Friday, 9 September 2016

CQ16 Day 7 - Otherwise known as the day my butt broke

Riding a bike can be an absolute pleasure - the sun shining, birds singing, wind in your hair kind of experience reminiscent of the Vaudeville musicals where they break into song to spout their love of the bike.  Riding a bike can also be the kind of day where someone asks how it was and all you want to do is flip them the bird, punch them in the throat and watch belligerently as they gasp for their final breath.

Ok that may be a slight exaggeration, but sometimes riding can really suck, and it's only one small (or in some of our cases, not so small) reason - riding can hurt.

I hadn't slept as well last night, largely because it was extremely windy and the tent were being beaten up by wind gusts, as well as suffering through a pretty severe sunburn on my shoulders and  discovering that our new neighbour should probably be in the snorer's zone! Trudging off to breakfast (baked beans) I had a feeling it might be a less than ideal day on the road.

Today's trek back along Rainbow Beach Road was actually a surprisingly nice ride - the hills were more undulating on the way back (meaning you could coast down one and get enough momentum to make it over the next rise) and while the road was hard and bumpy still, it was manageable early in the ride.  Morning tea at the Cooloola Cemetery Reserve was hosted by the Kia Ora P&C and they turned on a hell of a spread.

The new cranks on the bike were spinning well and I was happy with my pace after the break as we hit a little more flat road to get the speed up.  Most horrible moment I've ever had on a ride - an insect smashed into my cheek, which did its best impersonation of a windscreen and smeared the dead bug across my face.  There is nothing quite like knowing that you have a bug's innards on your face to stop you from licking your lips until you know it's well and truly cleaned off.

Passed Guy the Comms guy at the turnoff and today he is wearing a mortar board (grad hat).  I'd love to know where he finds all these things!

Misfortune two followed shortly after, with a flat tyre just 800m from the lunch stop.  Removed tyre, think I located the puncture culprit (with more than a little help from the very helpful James who pulled over to assist me (PS Mary was no help as she stood back and took photos!) and commenced inflating my tyre with a CO2 canister and it explodes in my hand and blows the insides out of my adaptor.  (At this point I should probably advise you all that although the first two misfortunes involve exploding innards, I promise that the final misfortune involving my butt does NOT involve anything exploding!)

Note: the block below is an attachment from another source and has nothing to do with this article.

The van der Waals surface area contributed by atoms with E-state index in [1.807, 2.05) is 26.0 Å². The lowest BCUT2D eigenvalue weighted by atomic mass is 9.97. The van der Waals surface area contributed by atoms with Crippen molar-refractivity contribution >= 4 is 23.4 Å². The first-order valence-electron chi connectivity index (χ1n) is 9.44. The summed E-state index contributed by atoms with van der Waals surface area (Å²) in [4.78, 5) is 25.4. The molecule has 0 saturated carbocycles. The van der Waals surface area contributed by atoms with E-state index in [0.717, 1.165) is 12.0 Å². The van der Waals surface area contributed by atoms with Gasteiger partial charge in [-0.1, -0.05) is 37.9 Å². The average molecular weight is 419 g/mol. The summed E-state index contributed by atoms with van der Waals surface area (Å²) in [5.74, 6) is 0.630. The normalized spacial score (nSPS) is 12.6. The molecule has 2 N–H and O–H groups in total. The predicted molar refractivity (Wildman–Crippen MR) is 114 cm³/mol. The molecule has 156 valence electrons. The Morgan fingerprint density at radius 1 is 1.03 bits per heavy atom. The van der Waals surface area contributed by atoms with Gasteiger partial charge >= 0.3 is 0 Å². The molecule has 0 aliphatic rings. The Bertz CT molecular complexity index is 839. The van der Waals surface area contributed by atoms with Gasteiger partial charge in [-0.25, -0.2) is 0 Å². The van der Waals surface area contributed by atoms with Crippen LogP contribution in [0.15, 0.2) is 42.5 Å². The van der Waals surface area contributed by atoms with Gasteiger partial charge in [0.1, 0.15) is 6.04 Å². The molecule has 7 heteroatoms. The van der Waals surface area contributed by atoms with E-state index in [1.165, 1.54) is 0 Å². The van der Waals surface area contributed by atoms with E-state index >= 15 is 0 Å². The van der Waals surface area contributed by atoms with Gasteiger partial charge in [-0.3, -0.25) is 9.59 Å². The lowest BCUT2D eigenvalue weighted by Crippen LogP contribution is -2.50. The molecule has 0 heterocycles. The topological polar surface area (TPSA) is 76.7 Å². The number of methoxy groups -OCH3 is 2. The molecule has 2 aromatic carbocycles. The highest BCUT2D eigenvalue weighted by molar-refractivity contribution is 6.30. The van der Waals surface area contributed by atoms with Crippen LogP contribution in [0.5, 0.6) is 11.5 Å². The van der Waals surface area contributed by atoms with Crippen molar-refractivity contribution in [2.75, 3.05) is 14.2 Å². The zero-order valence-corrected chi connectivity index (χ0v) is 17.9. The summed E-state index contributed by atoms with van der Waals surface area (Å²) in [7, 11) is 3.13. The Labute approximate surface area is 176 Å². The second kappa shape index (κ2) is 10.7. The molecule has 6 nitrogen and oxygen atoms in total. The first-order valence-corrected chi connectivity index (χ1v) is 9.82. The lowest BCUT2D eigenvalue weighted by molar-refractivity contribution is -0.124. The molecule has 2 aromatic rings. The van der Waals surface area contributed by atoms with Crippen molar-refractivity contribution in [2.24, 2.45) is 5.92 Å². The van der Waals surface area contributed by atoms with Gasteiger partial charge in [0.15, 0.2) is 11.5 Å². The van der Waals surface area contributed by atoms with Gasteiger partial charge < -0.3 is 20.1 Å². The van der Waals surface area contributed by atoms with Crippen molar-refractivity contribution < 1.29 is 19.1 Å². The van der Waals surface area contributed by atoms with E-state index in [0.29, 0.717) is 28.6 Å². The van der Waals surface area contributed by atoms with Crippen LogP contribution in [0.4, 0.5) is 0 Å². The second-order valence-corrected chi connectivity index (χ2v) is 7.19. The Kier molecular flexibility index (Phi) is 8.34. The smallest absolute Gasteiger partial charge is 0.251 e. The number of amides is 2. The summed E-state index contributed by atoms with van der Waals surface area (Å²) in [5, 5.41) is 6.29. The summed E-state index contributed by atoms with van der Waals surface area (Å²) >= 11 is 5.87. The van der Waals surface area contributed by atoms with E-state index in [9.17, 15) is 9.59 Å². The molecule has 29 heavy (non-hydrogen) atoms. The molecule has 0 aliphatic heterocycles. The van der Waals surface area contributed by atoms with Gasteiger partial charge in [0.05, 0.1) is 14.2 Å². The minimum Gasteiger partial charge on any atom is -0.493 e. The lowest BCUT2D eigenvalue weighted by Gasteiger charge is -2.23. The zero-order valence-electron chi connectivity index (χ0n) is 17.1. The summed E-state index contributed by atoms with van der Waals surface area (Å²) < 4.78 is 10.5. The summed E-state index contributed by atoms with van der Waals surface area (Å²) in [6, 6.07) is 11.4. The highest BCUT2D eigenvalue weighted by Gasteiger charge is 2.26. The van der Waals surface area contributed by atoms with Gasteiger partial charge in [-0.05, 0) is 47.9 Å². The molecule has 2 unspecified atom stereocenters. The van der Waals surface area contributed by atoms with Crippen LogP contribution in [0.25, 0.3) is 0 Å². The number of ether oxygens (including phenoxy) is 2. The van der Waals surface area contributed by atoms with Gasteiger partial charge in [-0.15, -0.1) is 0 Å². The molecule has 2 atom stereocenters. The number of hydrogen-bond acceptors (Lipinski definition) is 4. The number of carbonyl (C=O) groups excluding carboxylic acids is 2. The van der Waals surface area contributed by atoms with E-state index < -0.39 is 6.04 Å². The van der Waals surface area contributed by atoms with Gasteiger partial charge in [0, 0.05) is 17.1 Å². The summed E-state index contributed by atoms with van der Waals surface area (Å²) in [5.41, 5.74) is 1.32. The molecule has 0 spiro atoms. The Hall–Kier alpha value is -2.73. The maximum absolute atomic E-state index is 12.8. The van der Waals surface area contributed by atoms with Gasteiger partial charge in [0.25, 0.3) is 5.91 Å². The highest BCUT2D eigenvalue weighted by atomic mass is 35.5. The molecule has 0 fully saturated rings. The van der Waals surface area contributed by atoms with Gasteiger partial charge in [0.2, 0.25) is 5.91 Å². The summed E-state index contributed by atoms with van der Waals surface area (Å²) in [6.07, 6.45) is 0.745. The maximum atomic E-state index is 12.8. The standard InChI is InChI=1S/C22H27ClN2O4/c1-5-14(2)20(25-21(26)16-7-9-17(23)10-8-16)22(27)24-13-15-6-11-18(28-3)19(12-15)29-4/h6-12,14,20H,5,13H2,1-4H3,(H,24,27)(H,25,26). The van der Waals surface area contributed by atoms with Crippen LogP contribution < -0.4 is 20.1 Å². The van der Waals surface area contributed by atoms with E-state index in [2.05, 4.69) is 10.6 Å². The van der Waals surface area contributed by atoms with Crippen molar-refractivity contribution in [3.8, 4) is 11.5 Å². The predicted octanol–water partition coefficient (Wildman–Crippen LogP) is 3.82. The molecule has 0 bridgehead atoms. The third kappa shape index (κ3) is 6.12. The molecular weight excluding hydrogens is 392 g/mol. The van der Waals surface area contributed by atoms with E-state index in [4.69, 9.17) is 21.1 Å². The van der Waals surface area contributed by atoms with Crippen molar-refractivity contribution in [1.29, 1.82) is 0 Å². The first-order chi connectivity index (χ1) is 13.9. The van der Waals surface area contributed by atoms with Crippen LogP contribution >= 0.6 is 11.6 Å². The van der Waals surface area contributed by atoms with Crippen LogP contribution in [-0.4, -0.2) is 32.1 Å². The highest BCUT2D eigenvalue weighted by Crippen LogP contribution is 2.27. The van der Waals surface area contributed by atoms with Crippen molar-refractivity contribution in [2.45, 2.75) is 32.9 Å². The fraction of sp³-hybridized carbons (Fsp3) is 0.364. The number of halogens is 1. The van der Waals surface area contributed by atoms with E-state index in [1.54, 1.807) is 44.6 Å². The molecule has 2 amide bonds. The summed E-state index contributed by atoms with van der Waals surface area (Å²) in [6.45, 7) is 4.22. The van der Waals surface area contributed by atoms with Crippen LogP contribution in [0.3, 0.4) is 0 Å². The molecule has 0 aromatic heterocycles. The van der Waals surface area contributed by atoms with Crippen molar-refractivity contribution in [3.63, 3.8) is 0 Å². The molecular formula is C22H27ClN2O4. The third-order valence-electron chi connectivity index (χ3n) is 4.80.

So after more help from James, who thankfully had a pump and who also patched my old tube for me, I limped into lunch (roast beef sandwich, cheese and crackers, shortbread and apple juice).  Quick chat with Dave from Epic Cycles who once again told me how lucky I was to have been able to get my crankset replaced (they don't normally carry that stock and had swapped out a crank from a spare bike in the truck that just happened to have the right sized everything to fit my ride).

So with roughly 30km to go to Maryborough I jumped on the bike and began the last leg of the day.  After about 5km I realised I could no longer get comfortable in my seat.  I say in, as I have a minimalist frame seat that I sit in, rather than on.  I have never had a problem being comfortable on the seat but now I was really struggling with finding the sweet spot that I normally settled into.  So for the next 25k I wriggled and fidgeted and shifted position and came off the saddle and stretched, trying to right this very wrong situation, all to no avail.

It's funny that the whole time we are riding hills we are wishing for flat roads, but once on a flat road, we are dreaming of hills - after all, hills provide a challenge that can break the monotony and that force us to think about our riding - what gear do I need, how do I need to prepare for the next one - hills always have you thinking one step ahead.

As I limped into Maryborough nursing my sore ass like it was in a sling, I pretty much sprang off the bike and determined that I would walk into town rather than ride as the thought of putting my butt back on that bike was pretty remote.

So parked the bike, set up the tent, had a shower and a massage to ease my shoulders and neck and took myself off on foot to the high school to suss out all the vehicles and schools participating in the RACQ Technology competition (human powered vehicles entries in particular).  There are 148 schools participating, in a number of categories (HPV, tandem, solar etc) - it's awesome to think Maryborough probably has 2000 cycling enthusiasts sleeping at the school and Showgrounds tonight.

My son and his school are competing tomorrow - racing custom built and designed recumbent bikes in a 24 hour challenge commencing at midday. Sad that we will be rolling out of town before they start but can't wait to hear Hayden's stories on his return.

Was hoping they'd announce next year's route at dinner (chicken cacciatore) tonight, but they have stuck to tradition this year and will be announcing it at the party tomorrow night.

So with only two days of riding remaining, I'm hoping my busted ass will make it across the finish line.  I've applied my magic cream discovered in Bargara two years ago, and if that doesn't work, I'll just pull up my big girls Knicks and suck it up for the 90ish k left for us to ride.

After all it's better on a bike, whether your butt is broken or not!